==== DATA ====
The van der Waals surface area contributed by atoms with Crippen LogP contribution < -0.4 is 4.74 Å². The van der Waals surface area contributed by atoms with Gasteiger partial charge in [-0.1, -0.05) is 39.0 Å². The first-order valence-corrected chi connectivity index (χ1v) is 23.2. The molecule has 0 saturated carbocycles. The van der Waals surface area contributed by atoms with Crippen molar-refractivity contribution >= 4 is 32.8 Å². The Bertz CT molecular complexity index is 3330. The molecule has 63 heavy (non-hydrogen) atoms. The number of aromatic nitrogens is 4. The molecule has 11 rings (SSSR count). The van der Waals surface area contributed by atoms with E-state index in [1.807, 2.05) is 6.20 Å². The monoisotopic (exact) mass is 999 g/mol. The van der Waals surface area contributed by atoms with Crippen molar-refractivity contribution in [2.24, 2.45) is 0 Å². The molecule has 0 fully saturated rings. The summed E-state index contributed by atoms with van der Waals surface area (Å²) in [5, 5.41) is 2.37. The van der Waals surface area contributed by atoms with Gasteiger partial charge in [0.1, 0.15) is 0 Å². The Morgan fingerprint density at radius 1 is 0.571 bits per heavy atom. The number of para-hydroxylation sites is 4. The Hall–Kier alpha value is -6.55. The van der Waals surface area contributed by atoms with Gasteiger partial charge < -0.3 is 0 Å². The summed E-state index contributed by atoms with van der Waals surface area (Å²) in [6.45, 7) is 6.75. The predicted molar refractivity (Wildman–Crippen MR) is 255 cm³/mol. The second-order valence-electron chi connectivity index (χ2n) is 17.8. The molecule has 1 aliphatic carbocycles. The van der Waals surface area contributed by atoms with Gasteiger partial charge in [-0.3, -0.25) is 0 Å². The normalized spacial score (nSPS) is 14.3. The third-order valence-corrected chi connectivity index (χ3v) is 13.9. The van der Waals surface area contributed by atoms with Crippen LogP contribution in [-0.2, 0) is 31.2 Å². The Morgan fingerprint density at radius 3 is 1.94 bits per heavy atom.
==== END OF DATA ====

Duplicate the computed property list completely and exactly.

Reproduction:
The van der Waals surface area contributed by atoms with Crippen LogP contribution < -0.4 is 4.74 Å². The van der Waals surface area contributed by atoms with Gasteiger partial charge in [-0.1, -0.05) is 39.0 Å². The first-order valence-corrected chi connectivity index (χ1v) is 23.2. The molecule has 0 saturated carbocycles. The van der Waals surface area contributed by atoms with Crippen molar-refractivity contribution >= 4 is 32.8 Å². The Bertz CT molecular complexity index is 3330. The molecule has 63 heavy (non-hydrogen) atoms. The number of aromatic nitrogens is 4. The molecule has 11 rings (SSSR count). The van der Waals surface area contributed by atoms with E-state index in [1.807, 2.05) is 6.20 Å². The monoisotopic (exact) mass is 999 g/mol. The van der Waals surface area contributed by atoms with Crippen molar-refractivity contribution in [2.24, 2.45) is 0 Å². The molecule has 0 fully saturated rings. The summed E-state index contributed by atoms with van der Waals surface area (Å²) in [5, 5.41) is 2.37. The van der Waals surface area contributed by atoms with Gasteiger partial charge in [0.1, 0.15) is 0 Å². The Morgan fingerprint density at radius 1 is 0.571 bits per heavy atom. The number of para-hydroxylation sites is 4. The Hall–Kier alpha value is -6.55. The van der Waals surface area contributed by atoms with Gasteiger partial charge < -0.3 is 0 Å². The summed E-state index contributed by atoms with van der Waals surface area (Å²) in [6.45, 7) is 6.75. The predicted molar refractivity (Wildman–Crippen MR) is 255 cm³/mol. The second-order valence-electron chi connectivity index (χ2n) is 17.8. The molecule has 1 aliphatic carbocycles. The van der Waals surface area contributed by atoms with Gasteiger partial charge in [-0.3, -0.25) is 0 Å². The normalized spacial score (nSPS) is 14.3. The third-order valence-corrected chi connectivity index (χ3v) is 13.9. The van der Waals surface area contributed by atoms with Crippen LogP contribution in [-0.2, 0) is 31.2 Å². The Morgan fingerprint density at radius 3 is 1.94 bits per heavy atom.